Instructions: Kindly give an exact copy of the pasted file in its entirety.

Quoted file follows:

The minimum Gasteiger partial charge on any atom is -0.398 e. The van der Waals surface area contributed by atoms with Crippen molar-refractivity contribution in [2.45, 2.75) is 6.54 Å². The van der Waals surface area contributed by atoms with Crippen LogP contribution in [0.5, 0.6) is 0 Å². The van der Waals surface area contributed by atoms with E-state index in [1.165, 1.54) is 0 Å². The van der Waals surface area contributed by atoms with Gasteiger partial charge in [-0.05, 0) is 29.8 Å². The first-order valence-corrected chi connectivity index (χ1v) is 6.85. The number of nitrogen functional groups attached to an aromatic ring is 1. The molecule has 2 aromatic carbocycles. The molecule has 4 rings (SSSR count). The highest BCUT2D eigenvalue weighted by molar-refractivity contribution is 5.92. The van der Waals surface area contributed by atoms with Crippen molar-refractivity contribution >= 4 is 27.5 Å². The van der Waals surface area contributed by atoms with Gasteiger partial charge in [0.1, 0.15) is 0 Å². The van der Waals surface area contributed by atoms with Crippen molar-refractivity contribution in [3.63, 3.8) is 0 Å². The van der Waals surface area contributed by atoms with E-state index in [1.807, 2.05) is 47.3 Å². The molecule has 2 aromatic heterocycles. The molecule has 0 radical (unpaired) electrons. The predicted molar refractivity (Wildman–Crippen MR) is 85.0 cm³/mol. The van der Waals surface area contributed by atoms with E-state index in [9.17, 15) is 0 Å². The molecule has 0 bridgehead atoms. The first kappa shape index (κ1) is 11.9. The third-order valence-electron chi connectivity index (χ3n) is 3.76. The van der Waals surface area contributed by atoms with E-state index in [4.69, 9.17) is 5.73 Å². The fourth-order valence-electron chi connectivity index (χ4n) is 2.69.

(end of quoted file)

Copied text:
The minimum Gasteiger partial charge on any atom is -0.398 e. The van der Waals surface area contributed by atoms with Crippen molar-refractivity contribution in [2.45, 2.75) is 6.54 Å². The van der Waals surface area contributed by atoms with Crippen LogP contribution in [0.5, 0.6) is 0 Å². The van der Waals surface area contributed by atoms with E-state index in [1.165, 1.54) is 0 Å². The van der Waals surface area contributed by atoms with Gasteiger partial charge in [-0.05, 0) is 29.8 Å². The first-order valence-corrected chi connectivity index (χ1v) is 6.85. The number of nitrogen functional groups attached to an aromatic ring is 1. The molecule has 2 aromatic carbocycles. The molecule has 4 rings (SSSR count). The highest BCUT2D eigenvalue weighted by molar-refractivity contribution is 5.92. The van der Waals surface area contributed by atoms with Crippen molar-refractivity contribution >= 4 is 27.5 Å². The van der Waals surface area contributed by atoms with Gasteiger partial charge in [0.1, 0.15) is 0 Å². The van der Waals surface area contributed by atoms with Crippen molar-refractivity contribution in [3.63, 3.8) is 0 Å². The van der Waals surface area contributed by atoms with E-state index in [1.807, 2.05) is 47.3 Å². The molecule has 2 aromatic heterocycles. The molecule has 0 radical (unpaired) electrons. The predicted molar refractivity (Wildman–Crippen MR) is 85.0 cm³/mol. The van der Waals surface area contributed by atoms with E-state index in [9.17, 15) is 0 Å². The molecule has 0 bridgehead atoms. The first kappa shape index (κ1) is 11.9. The third-order valence-electron chi connectivity index (χ3n) is 3.76. The van der Waals surface area contributed by atoms with E-state index in [4.69, 9.17) is 5.73 Å². The fourth-order valence-electron chi connectivity index (χ4n) is 2.69.